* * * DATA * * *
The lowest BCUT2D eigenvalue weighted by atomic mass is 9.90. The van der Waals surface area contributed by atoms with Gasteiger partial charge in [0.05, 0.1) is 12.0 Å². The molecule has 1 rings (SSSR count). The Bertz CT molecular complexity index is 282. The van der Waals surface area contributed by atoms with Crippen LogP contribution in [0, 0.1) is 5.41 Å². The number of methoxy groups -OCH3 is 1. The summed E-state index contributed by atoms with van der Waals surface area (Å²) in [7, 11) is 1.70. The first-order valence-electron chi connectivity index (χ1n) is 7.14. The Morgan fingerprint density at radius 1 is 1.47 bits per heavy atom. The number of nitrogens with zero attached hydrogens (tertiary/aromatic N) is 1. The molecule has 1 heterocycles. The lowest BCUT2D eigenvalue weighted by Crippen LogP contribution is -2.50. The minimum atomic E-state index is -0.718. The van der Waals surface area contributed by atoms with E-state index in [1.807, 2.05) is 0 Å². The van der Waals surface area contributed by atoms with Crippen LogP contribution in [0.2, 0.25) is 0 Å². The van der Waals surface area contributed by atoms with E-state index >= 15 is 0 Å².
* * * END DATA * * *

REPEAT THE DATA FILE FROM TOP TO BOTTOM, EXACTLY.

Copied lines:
The lowest BCUT2D eigenvalue weighted by atomic mass is 9.90. The van der Waals surface area contributed by atoms with Gasteiger partial charge in [0.05, 0.1) is 12.0 Å². The molecule has 1 rings (SSSR count). The Bertz CT molecular complexity index is 282. The van der Waals surface area contributed by atoms with Crippen LogP contribution in [0, 0.1) is 5.41 Å². The number of methoxy groups -OCH3 is 1. The summed E-state index contributed by atoms with van der Waals surface area (Å²) in [7, 11) is 1.70. The first-order valence-electron chi connectivity index (χ1n) is 7.14. The Morgan fingerprint density at radius 1 is 1.47 bits per heavy atom. The number of nitrogens with zero attached hydrogens (tertiary/aromatic N) is 1. The molecule has 1 heterocycles. The lowest BCUT2D eigenvalue weighted by Crippen LogP contribution is -2.50. The minimum atomic E-state index is -0.718. The van der Waals surface area contributed by atoms with E-state index in [1.807, 2.05) is 0 Å². The van der Waals surface area contributed by atoms with Crippen LogP contribution in [0.2, 0.25) is 0 Å². The van der Waals surface area contributed by atoms with E-state index >= 15 is 0 Å².